Thai-Burma port project offers big boost to India’s Look East Policy

The World

India inked six new pacts covering defence, security and the economy this week and agreed to push through a free trade agreement before the summer. But the biggest advance for India's “Look East Policy” could well come from the Thai premier's push to develop an important deepwater port in Burma — if New Delhi takes the opportunity to climb aboard, writes C. Raja Mohan.

"Developing close relations with Thailand is an important component of our 'Look East' Policy. Strong India-Thailand relations contribute to peace, prosperity and stability in the region," Indian Prime Minister Manmohan Singh said at a joint media event with Thai Prime Minister Yingluck Shinawatra.

Dawei could be the lynchpin.

Estimated to cost more than $50 billion and to be implemented in multiple phases, the Dawei project is being touted as the biggest infrastructure project ever in Southeast Asia.

Once translated into reality, the Dawei complex will put the recent Chinese port development in Gwadar (Pakistan) and Hambantota (Sri Lanka) and Kyauk Phyu (Myanmar) into shade.

Unlike the Chinese ports, which are surrounded by underdeveloped hinterlands, Shinawatra’s proposal for the Chennai-Dawei corridor will connect economically robust regions. As the crow flies from Chennai, Dawei is directly across on the other side of the Bay of Bengal.

Moreover, in contrast to Gwadar and Hambantota — seen by Indian and US security experts as part of China's so-called "string of pearls" strategy to encircle India — the Dawei facility offers a viable chance to unite the Asian economies and reduce geopolitical tensions in the region.

Interestingly, not only Burma but also China supports the project – suggesting that it could act as more than a simple transport link. Indeed, it would connect South India's emerging industrial hubs with Southeast Asia, China and other East Asian markets. But Thailand also has plans to develop additional transport corridors to link Dawei to Southern China, Vietnam’s coastline in South China Sea and the waters of Cambodia through the land-locked Laos, Mohan writes.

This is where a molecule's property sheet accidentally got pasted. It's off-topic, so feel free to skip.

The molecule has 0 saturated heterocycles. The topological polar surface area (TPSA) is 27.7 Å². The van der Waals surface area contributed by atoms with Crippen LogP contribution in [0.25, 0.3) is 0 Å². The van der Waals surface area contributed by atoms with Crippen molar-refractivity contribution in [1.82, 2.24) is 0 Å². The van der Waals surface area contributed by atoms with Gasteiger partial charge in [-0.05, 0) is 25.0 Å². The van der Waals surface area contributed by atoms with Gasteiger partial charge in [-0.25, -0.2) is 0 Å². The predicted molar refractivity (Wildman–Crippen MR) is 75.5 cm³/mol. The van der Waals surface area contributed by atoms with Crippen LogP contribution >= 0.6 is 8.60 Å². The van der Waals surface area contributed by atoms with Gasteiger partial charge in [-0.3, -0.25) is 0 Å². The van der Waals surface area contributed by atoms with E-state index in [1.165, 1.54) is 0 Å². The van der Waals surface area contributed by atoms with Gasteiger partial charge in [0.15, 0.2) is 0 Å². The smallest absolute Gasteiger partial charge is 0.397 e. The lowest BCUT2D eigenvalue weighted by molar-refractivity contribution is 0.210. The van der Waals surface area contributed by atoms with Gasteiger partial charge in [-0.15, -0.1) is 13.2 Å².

In other words, it would benefit both India, which wants better access to markets in the Asia-Pacific region, and China, which has plans to build a large free trade center in Bangkok, to exploit the Indian Ocean region.

As I have been reporting for GlobalPost, India is finally pushing to make the Look East Policy a reality, with a boost from U.S. President Barack Obama's bid to renew America's focus on Asia-Pacific and China's continuing belligerence in dealing with its smaller neighbors.

As Mohan puts it:

The Thai prime minister is the third successive visitor from the East to grace India’s annual Republic Day celebrations. Last year, the president of Indonesia, Susilo Bambang Yodhoyono was the chief guest. The year before, it was South Korean President Lee Myung-bak.

India’s deepening interest in East Asia comes at a time when the region has become the principal strategic theatre in the world. As China’s power and influence in the region has grown over the last two decades, the Obama administration announced a “pivot to the East” last year.

This week in India, we're seeing results.

In a joint statement issued after their meeting Wednesday, Singh and Shinawatra said the two nations have agreed to expedite the conclusion of negotiations on a bilateral Free Trade Agreement that would include goods, services and investment,” according to CNN/IBN. They also inked agreements on extradition, counterterrorism, and taxation.

The next big move should be for India to join the Dawei project.

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